^{20)}, re-dissolution and coarsening of strengthening precipitates at the nugget

^{21)}and lower dislocation density that decrease the TSFL value

^{22,23)}. The apex of each response graphs provides the optimal combination of parameters to attain maximum strength (TSFL). Similarly, the center of the contour plots provides the optimal combination of parameters to attain maximum strength (TSFL). Fig. 8 illustrates the perturbation plot for the response TSFL of FSSW joints. This plot provides silhouette view of the response surface and shows the change of TSFL while the parameter moves from the reference point, with all other parameters are held constant at the reference value. The perturbation plot indicates that deviation from the reference point is minimum at the maximum TSFL. It is also inferred that the TSFL varies significantly with change in tool rotational speed and plunge rate, whereas TSFL does not change significantly with variation in tool diameter ratio and dwell time. Fig. 9 shows the load displacement curves obtained during the tensile test for the typical joints.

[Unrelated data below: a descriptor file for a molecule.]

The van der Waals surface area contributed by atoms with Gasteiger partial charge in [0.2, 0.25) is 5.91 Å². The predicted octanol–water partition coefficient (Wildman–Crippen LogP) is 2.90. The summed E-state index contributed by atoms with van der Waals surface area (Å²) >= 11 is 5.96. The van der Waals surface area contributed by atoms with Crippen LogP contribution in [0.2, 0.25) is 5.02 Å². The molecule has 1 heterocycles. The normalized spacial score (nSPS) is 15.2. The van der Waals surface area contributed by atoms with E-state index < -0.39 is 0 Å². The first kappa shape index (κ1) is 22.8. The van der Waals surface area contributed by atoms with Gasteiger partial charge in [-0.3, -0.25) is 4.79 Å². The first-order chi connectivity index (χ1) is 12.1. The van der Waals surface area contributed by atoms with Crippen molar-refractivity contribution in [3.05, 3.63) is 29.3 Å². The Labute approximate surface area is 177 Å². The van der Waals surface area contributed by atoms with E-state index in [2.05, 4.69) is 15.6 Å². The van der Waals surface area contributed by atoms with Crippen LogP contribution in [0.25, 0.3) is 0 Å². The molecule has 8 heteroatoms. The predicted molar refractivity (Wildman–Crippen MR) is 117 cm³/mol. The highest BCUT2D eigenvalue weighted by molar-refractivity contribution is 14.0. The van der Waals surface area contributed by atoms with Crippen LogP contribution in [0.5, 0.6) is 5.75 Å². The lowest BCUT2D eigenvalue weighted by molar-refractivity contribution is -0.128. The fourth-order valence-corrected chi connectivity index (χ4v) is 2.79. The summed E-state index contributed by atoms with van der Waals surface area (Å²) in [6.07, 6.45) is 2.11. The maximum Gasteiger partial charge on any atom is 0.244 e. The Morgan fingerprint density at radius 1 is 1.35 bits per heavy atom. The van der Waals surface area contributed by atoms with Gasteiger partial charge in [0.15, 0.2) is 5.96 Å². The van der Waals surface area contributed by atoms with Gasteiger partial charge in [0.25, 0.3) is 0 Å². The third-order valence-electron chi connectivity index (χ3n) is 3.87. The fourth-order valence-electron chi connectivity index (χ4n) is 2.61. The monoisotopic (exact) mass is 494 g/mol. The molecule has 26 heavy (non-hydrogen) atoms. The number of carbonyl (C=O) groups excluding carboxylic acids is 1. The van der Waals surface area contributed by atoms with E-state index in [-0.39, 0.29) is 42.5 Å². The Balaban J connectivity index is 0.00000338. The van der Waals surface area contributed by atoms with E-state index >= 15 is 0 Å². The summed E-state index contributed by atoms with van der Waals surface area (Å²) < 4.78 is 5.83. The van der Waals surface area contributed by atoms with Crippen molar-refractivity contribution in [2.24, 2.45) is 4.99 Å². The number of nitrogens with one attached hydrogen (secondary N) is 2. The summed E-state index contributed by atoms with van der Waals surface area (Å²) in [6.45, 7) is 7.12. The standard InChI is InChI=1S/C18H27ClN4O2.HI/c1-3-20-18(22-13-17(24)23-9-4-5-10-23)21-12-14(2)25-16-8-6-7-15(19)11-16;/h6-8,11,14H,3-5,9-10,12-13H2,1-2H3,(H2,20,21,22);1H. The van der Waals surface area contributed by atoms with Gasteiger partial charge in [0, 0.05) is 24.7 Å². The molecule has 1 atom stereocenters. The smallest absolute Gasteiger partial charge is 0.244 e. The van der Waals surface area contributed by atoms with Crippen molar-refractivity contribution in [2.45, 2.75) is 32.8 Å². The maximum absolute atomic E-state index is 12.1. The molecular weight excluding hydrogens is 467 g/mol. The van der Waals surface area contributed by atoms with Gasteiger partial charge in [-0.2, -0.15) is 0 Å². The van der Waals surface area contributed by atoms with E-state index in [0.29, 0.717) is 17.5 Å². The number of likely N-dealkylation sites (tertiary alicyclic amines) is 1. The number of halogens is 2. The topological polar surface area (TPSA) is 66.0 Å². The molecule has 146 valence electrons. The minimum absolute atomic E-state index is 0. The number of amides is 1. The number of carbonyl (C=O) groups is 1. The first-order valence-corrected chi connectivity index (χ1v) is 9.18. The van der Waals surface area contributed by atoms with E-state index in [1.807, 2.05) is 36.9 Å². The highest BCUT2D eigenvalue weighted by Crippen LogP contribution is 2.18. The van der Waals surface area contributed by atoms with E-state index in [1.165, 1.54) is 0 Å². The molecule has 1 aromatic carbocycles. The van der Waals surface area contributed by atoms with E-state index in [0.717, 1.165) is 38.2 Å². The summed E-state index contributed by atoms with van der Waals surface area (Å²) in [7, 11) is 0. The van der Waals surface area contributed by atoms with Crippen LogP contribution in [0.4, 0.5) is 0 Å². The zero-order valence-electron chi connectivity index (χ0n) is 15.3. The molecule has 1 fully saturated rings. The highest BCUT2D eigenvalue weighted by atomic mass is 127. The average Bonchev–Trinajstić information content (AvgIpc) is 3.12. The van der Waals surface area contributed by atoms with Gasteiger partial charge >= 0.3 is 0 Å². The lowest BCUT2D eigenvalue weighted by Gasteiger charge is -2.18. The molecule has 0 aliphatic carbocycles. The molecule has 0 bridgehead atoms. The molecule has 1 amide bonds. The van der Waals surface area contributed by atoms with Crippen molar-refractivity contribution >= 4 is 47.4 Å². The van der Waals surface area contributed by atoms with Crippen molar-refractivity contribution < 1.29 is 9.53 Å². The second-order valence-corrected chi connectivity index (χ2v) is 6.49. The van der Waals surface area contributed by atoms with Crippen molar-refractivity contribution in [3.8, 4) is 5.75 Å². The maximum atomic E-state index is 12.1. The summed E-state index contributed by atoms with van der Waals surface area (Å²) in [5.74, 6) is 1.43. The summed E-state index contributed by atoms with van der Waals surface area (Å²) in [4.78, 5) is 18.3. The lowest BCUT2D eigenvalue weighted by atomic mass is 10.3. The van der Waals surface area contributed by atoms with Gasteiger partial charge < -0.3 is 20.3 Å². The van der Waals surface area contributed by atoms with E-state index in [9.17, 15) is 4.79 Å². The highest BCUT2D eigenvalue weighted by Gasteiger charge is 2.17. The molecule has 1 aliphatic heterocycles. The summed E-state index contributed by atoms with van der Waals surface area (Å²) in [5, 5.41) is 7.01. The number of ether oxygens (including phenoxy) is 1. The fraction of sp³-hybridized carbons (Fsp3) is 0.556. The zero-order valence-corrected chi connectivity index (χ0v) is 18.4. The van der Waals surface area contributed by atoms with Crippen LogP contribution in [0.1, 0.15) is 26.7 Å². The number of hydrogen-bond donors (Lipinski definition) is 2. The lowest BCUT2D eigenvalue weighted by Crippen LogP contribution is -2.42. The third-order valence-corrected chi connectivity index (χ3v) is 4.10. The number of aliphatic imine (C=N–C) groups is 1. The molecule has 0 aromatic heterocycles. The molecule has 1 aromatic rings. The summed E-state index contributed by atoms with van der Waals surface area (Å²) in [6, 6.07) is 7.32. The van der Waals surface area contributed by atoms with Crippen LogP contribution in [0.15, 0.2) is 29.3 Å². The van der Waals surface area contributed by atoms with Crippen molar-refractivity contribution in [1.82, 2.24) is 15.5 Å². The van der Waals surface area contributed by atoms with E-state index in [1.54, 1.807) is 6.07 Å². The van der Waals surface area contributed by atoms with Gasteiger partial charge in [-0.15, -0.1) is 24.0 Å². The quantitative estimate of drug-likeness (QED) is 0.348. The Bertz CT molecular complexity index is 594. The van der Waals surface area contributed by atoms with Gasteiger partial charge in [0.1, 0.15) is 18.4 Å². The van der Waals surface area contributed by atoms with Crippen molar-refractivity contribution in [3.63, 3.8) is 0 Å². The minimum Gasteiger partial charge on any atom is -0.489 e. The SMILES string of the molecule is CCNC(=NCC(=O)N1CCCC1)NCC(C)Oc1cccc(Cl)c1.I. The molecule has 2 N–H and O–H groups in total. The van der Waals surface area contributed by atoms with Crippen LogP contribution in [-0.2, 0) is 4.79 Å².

### 5. Conclusions

1) An empirical relationship was developed to estimate the tensile shear fracture load (strength) of friction stir spot welded dissimilar joints of AA6061 aluminum and AZ31B magnesium alloys incorporating important parameters. This relationship can be effectively used to estimate TSFL at 95% confidence level.

2) The maximum TSFL value of 3.61 kN was exhibited by the joint fabricated using a tool rotational speed of 1000rpm, plunge rate of 16 mm/min, dwell time of 5 sec and tool diameter ratio of 2.5.

3) Of the four process parameters investigated, the tool plunge rate was found to have the greatest influence on tensile shear fracture load, followed by tool rotational speed, tool diameter ratio and dwell time (as per the F ratio).